Two species of elephant, right? Asian and African. Wrong! This is what I love about science. There’s always room for improvement. Theories, new discoveries, new theories. Until recently, biologists believed there were just two elephants. A recent study by Fauna and Flora International and the South Sudan Wildlife Service included DNA tests and led to the classification of a distinct species, smaller, with straighter tusks and rounder head and ears.
The new species was initially thought to be a subspecies of the savannah elephant but DNA eventually showed that approximately 2.5 million years ago, two genetically different strains of elephants evolved in Africa. The forest elephant lives in the forests of central and western Africa. Genetically and smaller in size than the savanna elephant, it has lived hidden and virtually forgotten. But even in remote central African forests, it faces the same threats as it’s bigger cousins: poaching, illegal logging and war. In fact, between 2002 and 2013 populations declined 62%. New species or not, conservationists believe it may be only five years before elephants are completely extinct. Better take the kids to the zoo!
New York Post Nypost.com/2015/12/11/the-greta-garbo-of-elephant-species-photographed-for-the-first-time
Seen any mammoths lately? Like modern elephants, they were contemporaries of Homo sapiens, and therein lies the problem. Threats to the largest land mammal on earth include the loss and degradation of habitat, and poaching for ivory. In 1989 international trade in ivory was banned, but underground markets still thrive in some countries, with a growing demand from Asians, particularly Chinese, who consider car ownership and ivory decorations the ultimate signs of affluence.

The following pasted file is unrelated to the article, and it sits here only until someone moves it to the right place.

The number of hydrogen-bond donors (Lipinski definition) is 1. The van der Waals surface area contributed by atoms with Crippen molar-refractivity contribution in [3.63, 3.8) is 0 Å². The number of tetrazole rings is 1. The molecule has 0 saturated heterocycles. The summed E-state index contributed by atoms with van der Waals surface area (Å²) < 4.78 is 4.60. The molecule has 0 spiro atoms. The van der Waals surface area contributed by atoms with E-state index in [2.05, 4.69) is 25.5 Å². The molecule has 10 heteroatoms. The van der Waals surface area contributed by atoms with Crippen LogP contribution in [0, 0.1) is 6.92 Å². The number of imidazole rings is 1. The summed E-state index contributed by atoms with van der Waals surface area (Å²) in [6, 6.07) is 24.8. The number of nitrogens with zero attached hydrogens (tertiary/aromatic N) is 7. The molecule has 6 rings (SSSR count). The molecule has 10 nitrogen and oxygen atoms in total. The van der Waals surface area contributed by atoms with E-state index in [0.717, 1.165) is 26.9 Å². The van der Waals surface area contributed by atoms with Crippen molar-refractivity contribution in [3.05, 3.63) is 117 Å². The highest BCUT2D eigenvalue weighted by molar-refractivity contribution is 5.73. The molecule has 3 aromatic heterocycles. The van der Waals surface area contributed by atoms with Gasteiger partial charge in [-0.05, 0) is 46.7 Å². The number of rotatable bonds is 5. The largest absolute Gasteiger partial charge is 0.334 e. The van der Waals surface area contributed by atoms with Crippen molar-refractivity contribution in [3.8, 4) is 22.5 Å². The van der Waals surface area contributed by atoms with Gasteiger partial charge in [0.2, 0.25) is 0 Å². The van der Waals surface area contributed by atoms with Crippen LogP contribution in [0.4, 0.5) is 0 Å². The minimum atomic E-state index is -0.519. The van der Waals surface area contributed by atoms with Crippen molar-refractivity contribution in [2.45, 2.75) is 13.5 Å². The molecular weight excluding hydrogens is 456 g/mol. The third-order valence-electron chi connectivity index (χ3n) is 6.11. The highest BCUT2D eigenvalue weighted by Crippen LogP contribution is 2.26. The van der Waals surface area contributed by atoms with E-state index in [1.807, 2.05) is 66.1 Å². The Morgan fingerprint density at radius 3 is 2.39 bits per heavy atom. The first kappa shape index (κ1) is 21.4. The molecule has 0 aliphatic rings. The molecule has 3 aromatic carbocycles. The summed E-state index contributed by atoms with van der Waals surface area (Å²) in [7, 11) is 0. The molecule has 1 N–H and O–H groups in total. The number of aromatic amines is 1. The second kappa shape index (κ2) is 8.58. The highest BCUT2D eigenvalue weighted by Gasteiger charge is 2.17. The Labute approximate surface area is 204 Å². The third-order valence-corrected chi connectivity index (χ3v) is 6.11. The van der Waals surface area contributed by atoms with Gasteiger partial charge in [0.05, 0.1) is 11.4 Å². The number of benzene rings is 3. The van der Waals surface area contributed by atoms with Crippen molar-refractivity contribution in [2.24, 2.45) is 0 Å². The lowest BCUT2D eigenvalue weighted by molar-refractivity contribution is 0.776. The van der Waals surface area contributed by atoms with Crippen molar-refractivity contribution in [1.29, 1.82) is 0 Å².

Surprisingly, the greatest threat to the beasts is conflict with human farmers. Voracious elephant appetites conflict with humans trying to feed their own families. The World Wildlife Federation is attempting to eliminate conflict between people and elephants, mobilizing and educating communities. Protecting crops requires proper land use, allowing for seasonal movement of herds. WWF is attempting to educate populations in proper land management and techniques for protecting crops. Additionally, they are instilling an appreciation for wildlife tourism as an economic resource. Efforts include training park guards, monitoring elephant movement and developing techniques to protect crops.
You and I can participate in the effort to preserve these magnificent creatures through World Wildlife Federation’s Adopt an Elephant Program. Eighty-four percent of the program’s spending goes directly to conservation efforts. Charity Navigator gives a high rating to the 501C3 charity. Gift options range from $25 to $250. An adoption certificate is included with each gift package. Next time you’re shopping for a birthday present, why not adopt an elephant?
A second, fun way to help elephants is through The Nature Conservancy’s #elegram Project. Doodle, draw, sculpt, paint, or sew an elephant and post it on social media, matching your #elegram with a donation. Learn more about the plight of elephants at The Nature Conservancy . CLick for written elegram instructions
Now sit back and celebrate World Elephant Day, August 12, 2015, by watching a 30-minute documentary, Return to the Forest , and take pride in knowing you’ve helped conserve an amazing species.
Picture Credit: EarthKids.com/ek-elephants.aspx